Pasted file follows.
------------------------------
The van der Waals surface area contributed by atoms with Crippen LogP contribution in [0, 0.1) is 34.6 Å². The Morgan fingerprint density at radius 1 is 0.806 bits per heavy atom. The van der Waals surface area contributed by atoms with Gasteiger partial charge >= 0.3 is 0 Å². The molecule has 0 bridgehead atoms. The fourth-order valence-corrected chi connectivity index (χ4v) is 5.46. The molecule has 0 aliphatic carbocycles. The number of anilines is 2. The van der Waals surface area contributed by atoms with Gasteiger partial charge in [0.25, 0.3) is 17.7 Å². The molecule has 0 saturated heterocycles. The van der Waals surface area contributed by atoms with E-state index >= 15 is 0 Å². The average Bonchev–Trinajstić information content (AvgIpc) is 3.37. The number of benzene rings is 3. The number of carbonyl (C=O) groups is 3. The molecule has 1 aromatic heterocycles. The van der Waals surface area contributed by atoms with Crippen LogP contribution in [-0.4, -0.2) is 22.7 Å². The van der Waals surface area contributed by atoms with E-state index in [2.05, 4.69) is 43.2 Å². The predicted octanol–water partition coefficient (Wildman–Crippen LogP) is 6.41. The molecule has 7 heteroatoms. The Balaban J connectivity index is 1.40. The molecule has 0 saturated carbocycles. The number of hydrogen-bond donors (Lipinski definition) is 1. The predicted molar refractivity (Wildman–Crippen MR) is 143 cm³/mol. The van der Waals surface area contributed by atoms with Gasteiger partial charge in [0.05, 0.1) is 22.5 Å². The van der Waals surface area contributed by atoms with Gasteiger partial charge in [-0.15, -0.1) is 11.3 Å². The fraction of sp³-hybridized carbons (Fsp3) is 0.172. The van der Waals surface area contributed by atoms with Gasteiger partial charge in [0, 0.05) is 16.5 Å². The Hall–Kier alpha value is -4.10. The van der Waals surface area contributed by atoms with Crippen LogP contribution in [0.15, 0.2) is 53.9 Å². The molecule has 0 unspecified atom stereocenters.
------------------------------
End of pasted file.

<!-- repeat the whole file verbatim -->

The van der Waals surface area contributed by atoms with Crippen LogP contribution in [0, 0.1) is 34.6 Å². The Morgan fingerprint density at radius 1 is 0.806 bits per heavy atom. The van der Waals surface area contributed by atoms with Gasteiger partial charge >= 0.3 is 0 Å². The molecule has 0 bridgehead atoms. The fourth-order valence-corrected chi connectivity index (χ4v) is 5.46. The molecule has 0 aliphatic carbocycles. The number of anilines is 2. The van der Waals surface area contributed by atoms with Gasteiger partial charge in [0.25, 0.3) is 17.7 Å². The molecule has 0 saturated heterocycles. The van der Waals surface area contributed by atoms with E-state index >= 15 is 0 Å². The average Bonchev–Trinajstić information content (AvgIpc) is 3.37. The number of benzene rings is 3. The number of carbonyl (C=O) groups is 3. The molecule has 1 aromatic heterocycles. The van der Waals surface area contributed by atoms with Crippen LogP contribution in [-0.4, -0.2) is 22.7 Å². The van der Waals surface area contributed by atoms with E-state index in [2.05, 4.69) is 43.2 Å². The predicted octanol–water partition coefficient (Wildman–Crippen LogP) is 6.41. The molecule has 7 heteroatoms. The Balaban J connectivity index is 1.40. The molecule has 0 saturated carbocycles. The number of hydrogen-bond donors (Lipinski definition) is 1. The predicted molar refractivity (Wildman–Crippen MR) is 143 cm³/mol. The van der Waals surface area contributed by atoms with Gasteiger partial charge in [0.05, 0.1) is 22.5 Å². The van der Waals surface area contributed by atoms with Gasteiger partial charge in [-0.15, -0.1) is 11.3 Å². The fraction of sp³-hybridized carbons (Fsp3) is 0.172. The van der Waals surface area contributed by atoms with Gasteiger partial charge in [0, 0.05) is 16.5 Å². The Hall–Kier alpha value is -4.10. The van der Waals surface area contributed by atoms with Crippen LogP contribution in [0.15, 0.2) is 53.9 Å². The molecule has 0 unspecified atom stereocenters.